We have lived at the end of the world for some time. We are used to it. As long as there has been a world, someone has been insisting it was about to end. I’m sure the dinosaurs frequently murmured this to each other, between cleaning their feathers.
But with Friday over and no end in sight, we’re entering an apocalypse desert. Just as 2010 spelled the end of those convenient New Year’s glasses with 0’s for the eyes, so too did 2012 spell the end of reliable apocalypses. None is predicted for quite some time.
Sure, there’s the Yellowstone Volcano, which could blow at any minute, but we need something with a date. Sure, there are the solar flares that might wreak all kinds of havoc next year, but — where’s the months of anticipation and the theme parties? You can’t very well throw a convincing bash whose theme is solar flares.
And beyond that, the pickings are slim.
In 2036, around April, an asteroid is scheduled to “dance” with us. But it looks like it won’t even hit!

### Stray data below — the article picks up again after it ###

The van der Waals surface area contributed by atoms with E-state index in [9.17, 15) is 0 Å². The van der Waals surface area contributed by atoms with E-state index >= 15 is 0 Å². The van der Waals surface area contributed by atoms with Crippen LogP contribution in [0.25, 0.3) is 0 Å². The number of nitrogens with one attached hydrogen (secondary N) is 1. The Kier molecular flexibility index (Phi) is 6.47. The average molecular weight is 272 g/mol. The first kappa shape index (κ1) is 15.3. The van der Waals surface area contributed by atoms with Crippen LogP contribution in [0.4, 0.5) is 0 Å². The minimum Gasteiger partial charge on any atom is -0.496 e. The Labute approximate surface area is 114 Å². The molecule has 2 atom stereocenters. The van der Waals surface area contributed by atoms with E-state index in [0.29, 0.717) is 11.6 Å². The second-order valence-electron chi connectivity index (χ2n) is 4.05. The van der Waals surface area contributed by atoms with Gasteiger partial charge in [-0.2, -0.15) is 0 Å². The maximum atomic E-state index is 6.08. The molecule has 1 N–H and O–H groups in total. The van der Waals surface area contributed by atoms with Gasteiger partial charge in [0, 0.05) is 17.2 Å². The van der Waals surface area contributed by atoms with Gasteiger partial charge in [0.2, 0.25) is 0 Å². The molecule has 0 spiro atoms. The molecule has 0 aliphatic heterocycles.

In 2038, Unix 32-bit time will overflow. But after Y2K, it seems unwise to hope for anything too big.
Nostradamus set our end time for 3797. Rashad Khlifa thought 2280 was the deadline. But prophets have been wrong before.
Gone are the halcyon days when a minor end-of-the-world was expected every year or so. Now what do we have to look forward to? Just living is frightening enough.
Sure, in a few billion years, the sun will expand and swallow us. But after our years of perpetual apocalypse, that seems like an awfully long wait.